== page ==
How Footy 4 Life is changing the game for football fans with disabilities

For Caleb Namatjira-McMillan, football is life. The 19-year-old may be wheelchair-bound, but that hasn’t stopped him from going to his local oval every week to play soccer with his friends.

With Category 1 Cerebral Palsy, he needs help with most tasks and will never be able to walk.

But his legal guardian, Anne-Marie Temple, says Caleb won’t be stopped from joining in and having fun.

“The friends he made here he classifies as his closest friends, and these people are now fundamental to his life,” Temple said.

“It allows him to have friends, have mentors and learn skills like footy kicking and hanging out.”

Going to your local oval or sports complex to play sports – or just get some exercise – is a luxury that most Australians can happily take for granted, but for a myriad of reasons not all members of the the society.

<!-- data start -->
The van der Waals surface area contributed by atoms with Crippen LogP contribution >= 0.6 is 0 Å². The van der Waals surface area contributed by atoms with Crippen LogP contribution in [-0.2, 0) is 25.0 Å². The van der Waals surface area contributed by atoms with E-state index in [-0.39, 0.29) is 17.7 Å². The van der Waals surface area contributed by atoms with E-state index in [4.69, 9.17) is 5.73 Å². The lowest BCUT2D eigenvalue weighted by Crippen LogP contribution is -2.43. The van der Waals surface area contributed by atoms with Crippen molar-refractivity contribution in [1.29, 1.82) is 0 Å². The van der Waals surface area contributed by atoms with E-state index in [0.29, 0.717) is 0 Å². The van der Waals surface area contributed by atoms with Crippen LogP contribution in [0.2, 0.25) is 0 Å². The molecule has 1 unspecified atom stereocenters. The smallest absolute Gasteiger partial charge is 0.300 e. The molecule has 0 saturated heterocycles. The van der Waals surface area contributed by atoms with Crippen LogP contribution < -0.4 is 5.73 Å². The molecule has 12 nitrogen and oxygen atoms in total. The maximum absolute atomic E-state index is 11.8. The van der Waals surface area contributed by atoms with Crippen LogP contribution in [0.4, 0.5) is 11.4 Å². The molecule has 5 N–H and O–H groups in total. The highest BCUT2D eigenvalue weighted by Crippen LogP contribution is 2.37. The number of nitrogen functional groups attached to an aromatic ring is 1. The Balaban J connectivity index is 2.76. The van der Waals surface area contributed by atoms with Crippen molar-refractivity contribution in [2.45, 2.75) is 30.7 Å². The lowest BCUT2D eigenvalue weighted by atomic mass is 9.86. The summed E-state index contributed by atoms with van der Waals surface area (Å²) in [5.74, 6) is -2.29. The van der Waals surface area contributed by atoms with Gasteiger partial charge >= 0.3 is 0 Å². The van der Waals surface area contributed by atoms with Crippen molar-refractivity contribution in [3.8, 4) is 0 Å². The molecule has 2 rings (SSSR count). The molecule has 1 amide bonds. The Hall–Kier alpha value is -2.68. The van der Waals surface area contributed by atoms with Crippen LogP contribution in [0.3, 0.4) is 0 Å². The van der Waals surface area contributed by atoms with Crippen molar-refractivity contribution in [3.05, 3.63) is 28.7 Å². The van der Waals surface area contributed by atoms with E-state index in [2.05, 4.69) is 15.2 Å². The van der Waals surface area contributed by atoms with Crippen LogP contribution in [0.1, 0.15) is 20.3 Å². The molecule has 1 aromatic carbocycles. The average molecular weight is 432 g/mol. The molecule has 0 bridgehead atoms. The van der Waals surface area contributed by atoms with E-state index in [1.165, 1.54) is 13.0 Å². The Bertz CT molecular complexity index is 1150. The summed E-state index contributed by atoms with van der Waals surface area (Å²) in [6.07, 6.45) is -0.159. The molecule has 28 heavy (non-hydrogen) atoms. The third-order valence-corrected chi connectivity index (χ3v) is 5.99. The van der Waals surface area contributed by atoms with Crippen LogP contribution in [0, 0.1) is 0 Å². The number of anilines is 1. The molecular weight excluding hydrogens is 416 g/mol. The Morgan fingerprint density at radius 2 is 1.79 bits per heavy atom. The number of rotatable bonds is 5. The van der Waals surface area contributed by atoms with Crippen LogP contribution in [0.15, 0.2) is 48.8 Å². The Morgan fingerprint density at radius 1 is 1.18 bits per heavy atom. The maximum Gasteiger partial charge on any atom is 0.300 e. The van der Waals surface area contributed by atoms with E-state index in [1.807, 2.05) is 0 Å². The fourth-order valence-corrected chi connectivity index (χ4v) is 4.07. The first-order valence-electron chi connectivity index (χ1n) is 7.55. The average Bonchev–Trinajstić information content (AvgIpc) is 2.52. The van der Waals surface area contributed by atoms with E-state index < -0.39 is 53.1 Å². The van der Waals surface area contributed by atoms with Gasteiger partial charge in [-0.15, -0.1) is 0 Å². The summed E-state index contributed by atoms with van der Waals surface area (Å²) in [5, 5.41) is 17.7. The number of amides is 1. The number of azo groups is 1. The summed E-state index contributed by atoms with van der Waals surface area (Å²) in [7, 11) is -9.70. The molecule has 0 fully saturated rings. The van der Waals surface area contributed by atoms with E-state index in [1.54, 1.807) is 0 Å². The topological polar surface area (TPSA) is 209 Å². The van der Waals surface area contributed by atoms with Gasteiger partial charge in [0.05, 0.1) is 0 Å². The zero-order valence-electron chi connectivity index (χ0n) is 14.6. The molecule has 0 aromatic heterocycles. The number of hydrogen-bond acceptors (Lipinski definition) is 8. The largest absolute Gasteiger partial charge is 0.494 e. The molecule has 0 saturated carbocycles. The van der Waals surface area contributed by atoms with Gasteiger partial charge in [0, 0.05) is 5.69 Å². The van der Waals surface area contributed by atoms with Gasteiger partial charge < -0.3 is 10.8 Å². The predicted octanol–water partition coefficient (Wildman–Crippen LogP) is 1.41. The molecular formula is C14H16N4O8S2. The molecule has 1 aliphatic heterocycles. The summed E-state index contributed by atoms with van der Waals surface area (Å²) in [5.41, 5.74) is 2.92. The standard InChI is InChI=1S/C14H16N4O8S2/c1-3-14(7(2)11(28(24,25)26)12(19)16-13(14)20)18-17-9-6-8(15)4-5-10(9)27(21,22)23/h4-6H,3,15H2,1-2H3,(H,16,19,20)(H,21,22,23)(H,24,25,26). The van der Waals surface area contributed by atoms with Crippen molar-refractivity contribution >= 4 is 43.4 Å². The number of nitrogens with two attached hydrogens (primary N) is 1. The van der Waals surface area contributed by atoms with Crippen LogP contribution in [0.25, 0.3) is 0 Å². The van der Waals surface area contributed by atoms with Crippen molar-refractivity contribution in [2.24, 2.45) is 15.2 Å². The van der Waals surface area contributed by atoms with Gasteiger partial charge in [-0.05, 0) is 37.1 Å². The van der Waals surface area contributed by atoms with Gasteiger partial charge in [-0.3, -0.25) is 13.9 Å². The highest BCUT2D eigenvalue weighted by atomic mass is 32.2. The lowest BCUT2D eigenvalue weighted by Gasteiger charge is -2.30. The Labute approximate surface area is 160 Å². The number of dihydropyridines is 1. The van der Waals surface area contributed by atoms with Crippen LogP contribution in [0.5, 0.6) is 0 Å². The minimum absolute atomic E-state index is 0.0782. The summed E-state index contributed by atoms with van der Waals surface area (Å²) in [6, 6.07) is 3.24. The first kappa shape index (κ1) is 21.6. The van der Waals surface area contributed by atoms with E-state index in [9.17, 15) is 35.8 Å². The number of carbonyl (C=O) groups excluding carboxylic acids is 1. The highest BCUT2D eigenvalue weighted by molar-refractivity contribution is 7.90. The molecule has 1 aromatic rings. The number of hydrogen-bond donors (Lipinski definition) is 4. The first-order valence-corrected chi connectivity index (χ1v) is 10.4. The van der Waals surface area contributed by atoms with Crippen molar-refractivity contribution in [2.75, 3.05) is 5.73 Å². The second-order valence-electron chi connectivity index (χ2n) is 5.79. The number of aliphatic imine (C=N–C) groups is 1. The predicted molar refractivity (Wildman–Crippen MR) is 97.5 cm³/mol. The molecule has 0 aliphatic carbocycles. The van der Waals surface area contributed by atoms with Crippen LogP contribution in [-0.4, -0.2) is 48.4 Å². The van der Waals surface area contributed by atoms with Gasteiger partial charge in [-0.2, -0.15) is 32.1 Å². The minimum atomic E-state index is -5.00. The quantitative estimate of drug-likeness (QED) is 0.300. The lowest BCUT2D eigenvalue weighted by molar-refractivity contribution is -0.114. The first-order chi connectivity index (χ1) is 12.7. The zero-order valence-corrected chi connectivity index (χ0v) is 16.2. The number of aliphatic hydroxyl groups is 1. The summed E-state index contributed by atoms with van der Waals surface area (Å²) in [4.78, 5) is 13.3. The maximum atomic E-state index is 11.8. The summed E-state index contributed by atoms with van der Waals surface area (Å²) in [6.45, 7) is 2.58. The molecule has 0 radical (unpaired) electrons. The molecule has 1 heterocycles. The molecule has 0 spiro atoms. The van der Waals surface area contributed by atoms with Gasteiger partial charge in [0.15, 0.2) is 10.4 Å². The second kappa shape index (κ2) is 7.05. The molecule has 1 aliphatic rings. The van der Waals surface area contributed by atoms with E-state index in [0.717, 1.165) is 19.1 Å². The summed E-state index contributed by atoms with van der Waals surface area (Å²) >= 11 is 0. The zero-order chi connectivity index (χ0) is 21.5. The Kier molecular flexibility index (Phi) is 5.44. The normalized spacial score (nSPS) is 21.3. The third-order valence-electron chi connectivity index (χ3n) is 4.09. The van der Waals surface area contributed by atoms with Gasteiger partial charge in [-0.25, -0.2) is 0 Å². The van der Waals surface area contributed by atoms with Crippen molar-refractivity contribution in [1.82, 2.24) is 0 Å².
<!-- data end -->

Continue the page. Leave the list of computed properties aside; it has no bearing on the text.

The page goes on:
However, a unique Northern Territory program caters to anyone and everyone who just wants to get involved.

Tommy Dutton laughs wearing a Footy 4 Life t-shirt
Tommy Dutton of AFLNT, the founder of the Footy 4 Life program.ABC News: Ryan Liddle

Tommy Dutton is the Remote Development Manager of the Alice Springs office of the AFL Northern Territory and the founder of the Footy 4 Life Wellbeing Wednesday program.

“I just wanted to have a community program and what we found was that a lot of the clients that came in were mainly from the National Disability Insurance Scheme or people with disabilities, sort of looking at a program to be a part of of, rather than a spectator,” Dutton said.

Posted updated

Leave a Comment